By Kim O’Brien, President & CEO, National Association for Fixed Annuities
Unfortunately, older Americans are often targets for financial scams. So what should you and other family members and friends do to avoid being deceived by financial con artists?
- Run potential purchases and investments by someone you trust. Whether it’s a family member, friend or financial advisor, consider consulting a third-party whom you know and can depend on.
- Read the fine print. Don’t skip over the details, and ask questions until you fully understand anything you are being asked to sign. If there are things you are not sure about or don’t understand, do not sign any documents until you can find someone else to explain these items to you.
- Don’t rush into a decision. Valid companies and their representatives shouldn’t pressure you into making any decisions the same-day they are presented to you or overnight. Take your time in making choices that you are comfortable with and understand the various potential outcomes of those decisions.
- Be selective about personal information. Never send money or provide credit card information and expiration dates, bank account numbers, dates of birth or social security numbers to unfamiliar companies or unknown persons. These items are part of your most valuable possessions and should be treated as such.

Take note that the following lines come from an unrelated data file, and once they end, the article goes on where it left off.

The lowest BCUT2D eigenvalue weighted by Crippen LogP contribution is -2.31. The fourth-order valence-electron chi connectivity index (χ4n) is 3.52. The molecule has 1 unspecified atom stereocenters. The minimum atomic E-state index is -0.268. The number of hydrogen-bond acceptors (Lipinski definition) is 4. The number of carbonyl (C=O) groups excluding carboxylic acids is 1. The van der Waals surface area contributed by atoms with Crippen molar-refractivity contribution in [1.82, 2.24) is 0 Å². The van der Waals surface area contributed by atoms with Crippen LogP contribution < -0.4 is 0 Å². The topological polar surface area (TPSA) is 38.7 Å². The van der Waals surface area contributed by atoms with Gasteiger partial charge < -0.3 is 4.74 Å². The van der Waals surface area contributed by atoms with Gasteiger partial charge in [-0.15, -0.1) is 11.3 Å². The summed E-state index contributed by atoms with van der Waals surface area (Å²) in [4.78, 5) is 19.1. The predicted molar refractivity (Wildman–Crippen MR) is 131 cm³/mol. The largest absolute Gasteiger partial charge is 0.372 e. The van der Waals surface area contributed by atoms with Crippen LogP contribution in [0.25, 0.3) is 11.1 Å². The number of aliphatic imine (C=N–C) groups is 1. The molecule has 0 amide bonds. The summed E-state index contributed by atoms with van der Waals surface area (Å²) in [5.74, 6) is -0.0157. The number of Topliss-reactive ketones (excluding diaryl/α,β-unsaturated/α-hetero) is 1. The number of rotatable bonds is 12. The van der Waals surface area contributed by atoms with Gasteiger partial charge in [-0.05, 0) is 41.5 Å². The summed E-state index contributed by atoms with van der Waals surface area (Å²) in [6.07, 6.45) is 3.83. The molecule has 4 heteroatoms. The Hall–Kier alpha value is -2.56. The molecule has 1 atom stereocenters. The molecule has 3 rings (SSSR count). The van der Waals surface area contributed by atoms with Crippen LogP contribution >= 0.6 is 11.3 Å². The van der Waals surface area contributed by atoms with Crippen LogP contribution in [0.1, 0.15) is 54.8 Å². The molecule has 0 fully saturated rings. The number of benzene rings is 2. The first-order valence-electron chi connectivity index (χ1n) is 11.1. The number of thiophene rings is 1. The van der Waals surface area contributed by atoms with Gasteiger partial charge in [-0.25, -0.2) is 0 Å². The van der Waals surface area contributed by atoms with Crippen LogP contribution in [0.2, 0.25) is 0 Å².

- Ask for credentials. When dealing with financial professionals, don’t be afraid to ask about their qualifications. For example, if looking at fixed annuities, your insurance agent is required to have certain credentials, and you should ask to see his or her license. There is strict regulation of insurance companies and the suitability of the annuity sold. Companies are required to provide full disclosure of all aspects of the annuity products they offer to promote sales that are in the best interest of the consumer.